7 AO: Well, they had demonstrations, I don't remember that, I don't think I was with them, but they did, they went all the way they had a couple of one demonstration about that and then they had other parades but this one demonstration, yes, they went all the way downtown protesting it. Of course, years later I tried to be rational about it and I said, "He was looking out for us," but since "us" was divided, me for instance, was divided it made it very hard, you know, but they were very upset with him. As much as they cared for him, they were very upset. AVL: Where did you get the news from? You mentioned before the newspapers, what newspapers did your family use to read? AO: Well, they had La Gaceta Manteiga, you know, Roland's father. A gentleman, such a distinguished looking gentleman, and we had two or three Spanish La Prensa La Gaceta and I can't remember what other. Probably some that sprang up, you know, but AVL: Did they all share the same ideas? I me an, La Gaceta was pretty much Republican but the others AO: The Prensa ? You know, I don't remember, because I guess we used to get La Gaceta was the real paper here, you know, and, we did get the [Tampa] Tribune at home, too. Well, then you had two, you had the Tribune and the [Tampa Daily] Times which was in the afternoon, but I think what my mother was getting was La Gaceta And, yes, through them and whatever we heard on the radio, and not everybody had radios. AVL: Right. AO: Y ou know, back then, I don't even remember whether we had one. AVL: So, did you hear news from Spain from, over the radio? AO: Some people were very lucky and would get it, yes, but and of course that was spread, you know, disseminated by but no, I don't recall our having a radio at home at that time. AVL: So, what do you remember of your family here talking about, regarding the war. I mean did they think, for instance, that it was going to take that long? How were they feeling also as the war was evolving? AO: After the war of course, everybody was very upset. No, I think they were kind of optimistic maybe that, you know, it wasn't going to be perhaps quite as long as it was, or the outcome, you know, they felt like maybe the Republic should have been a little more ruthle ss in getting rid of some of the trouble makers but, I mean, you can't have a democracy and be ruthless, you know, you have but yeah, they were and, of course, my mother who always wrote to Spain, we used to have to send them, this youngest cousin of mine who got sick, I think he went he had to serve, and he came back home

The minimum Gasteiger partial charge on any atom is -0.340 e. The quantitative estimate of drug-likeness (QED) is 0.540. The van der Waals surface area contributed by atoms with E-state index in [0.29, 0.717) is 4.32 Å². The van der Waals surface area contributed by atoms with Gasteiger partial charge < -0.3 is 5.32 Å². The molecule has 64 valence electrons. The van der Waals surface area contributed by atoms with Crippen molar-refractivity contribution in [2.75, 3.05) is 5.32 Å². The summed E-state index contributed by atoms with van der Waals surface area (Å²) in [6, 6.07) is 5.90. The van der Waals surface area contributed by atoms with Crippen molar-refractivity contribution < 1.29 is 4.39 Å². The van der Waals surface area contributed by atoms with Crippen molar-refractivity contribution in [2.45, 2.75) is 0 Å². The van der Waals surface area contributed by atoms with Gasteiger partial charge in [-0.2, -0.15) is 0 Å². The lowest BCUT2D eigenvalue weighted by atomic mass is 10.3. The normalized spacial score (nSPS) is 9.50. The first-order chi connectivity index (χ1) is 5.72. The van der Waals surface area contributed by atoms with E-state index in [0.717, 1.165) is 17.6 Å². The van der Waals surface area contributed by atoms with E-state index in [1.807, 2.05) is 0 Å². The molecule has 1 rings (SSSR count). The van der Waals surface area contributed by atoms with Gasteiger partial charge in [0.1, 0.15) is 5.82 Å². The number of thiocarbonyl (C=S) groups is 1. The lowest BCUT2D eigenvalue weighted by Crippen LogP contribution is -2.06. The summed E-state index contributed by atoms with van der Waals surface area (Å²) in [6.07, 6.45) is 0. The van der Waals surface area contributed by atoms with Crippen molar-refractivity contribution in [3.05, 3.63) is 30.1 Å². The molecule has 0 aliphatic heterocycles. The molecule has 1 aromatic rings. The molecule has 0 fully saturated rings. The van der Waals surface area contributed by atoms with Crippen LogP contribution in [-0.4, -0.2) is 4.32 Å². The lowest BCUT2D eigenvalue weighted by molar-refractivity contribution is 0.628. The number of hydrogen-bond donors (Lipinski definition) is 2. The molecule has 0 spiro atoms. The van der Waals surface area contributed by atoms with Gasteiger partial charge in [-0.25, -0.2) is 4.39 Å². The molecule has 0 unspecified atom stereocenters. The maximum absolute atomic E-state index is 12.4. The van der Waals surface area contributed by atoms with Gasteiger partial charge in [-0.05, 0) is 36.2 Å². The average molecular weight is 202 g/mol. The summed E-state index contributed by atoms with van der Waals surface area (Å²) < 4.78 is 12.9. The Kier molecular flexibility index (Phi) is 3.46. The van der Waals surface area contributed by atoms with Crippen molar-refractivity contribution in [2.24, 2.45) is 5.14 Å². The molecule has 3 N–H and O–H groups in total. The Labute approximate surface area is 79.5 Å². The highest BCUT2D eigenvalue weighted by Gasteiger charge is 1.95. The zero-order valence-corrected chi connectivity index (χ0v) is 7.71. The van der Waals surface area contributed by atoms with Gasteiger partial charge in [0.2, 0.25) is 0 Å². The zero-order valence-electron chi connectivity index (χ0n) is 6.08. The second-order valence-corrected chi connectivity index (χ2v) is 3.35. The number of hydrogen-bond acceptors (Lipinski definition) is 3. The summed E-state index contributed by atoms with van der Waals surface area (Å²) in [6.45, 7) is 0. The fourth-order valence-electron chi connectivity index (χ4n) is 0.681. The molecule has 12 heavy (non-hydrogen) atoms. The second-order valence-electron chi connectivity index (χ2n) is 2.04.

8 with a spot on his lung and they had to take care of that, but we had to send him medicine, they used to ask us for the medicine, we used to send not just my mother and I but my uncles, they would send him medicine, and then my mother would always send little packages instead of one big one, small ones more oft en, and what, she couldn't get over sending chocolate, chocolate to Spain, she used to always say, "I can't believe I'm sending c hocolate to Spain." To her that was where chocolate came from, you know. And, a small, like two pounds of flour so they could make bread, because he used to say that the bread was a different color every week. AVL: Yes, that was after the war. AO: After the war, after the Civil War. Um hm and things like that, you know, and I think when somebody went to Spain we always tried to send clothes. And, as a matter of fact, the funny thing was that they would send shirts for these boys, long sleeved shirts, and they're all six feet tall and have long arms, you know. As we say in Spanish, como la esperanza de un pobre you know. And so, I don't know, they were always, the sleeves were always short until we got told that they needed longer sl eeves. But, it was, ye s, it was I used to write to him in my bad Spanish but I used to, he said, I sounded like a Gypsy speaking Spanish, what I wrote to him, but, yeah, we always kept in touch with them and so well, I think, mostly my mother was the one that kept in touch wit h them. You know how the boys were, they never they weren't very good at writing, but my mother kept up with them all the time. AVL: What do you remember of the other communities here in Tampa, how did they respond to the war in Spain, the Italians and th e Cubans? AO: Oh yes, they were yes, they were involved. The Italians very much so, they were involved, and so were the Cubans. Well, I guess we did have a pretty big community of Cubans, but yes, I remember, I especially remember the Italians getting ve ry involved in it, too, yes, um hm AVL: In what ways, what do you remember them doing? AO: Well, I guess some of it was fundraising, and, if you've noticed, some of those things I've got there, we had an Italian, a couple of Italians, who came over, you know, and I think they brought them over and they had fundraisers with this gentlemen and, yes, they, more or less I don't know if they were quite as but they were, yes, the Italians were pretty involved with the AVL: Do you remember any conflicts betwe en the Italians and Spaniards? Because Mussolini was supporting Franco in Spain AO: Yes, but I think a lot of them were just as angry at [Benito] Mussolini as they were you know? So, no, I don't remember. I mean, yes, there were some, of course, but I gu ess they were in the minority. I never paid attention, you know, it didn't make that much of an impression I guess, at least me, some people may have remembered incidents,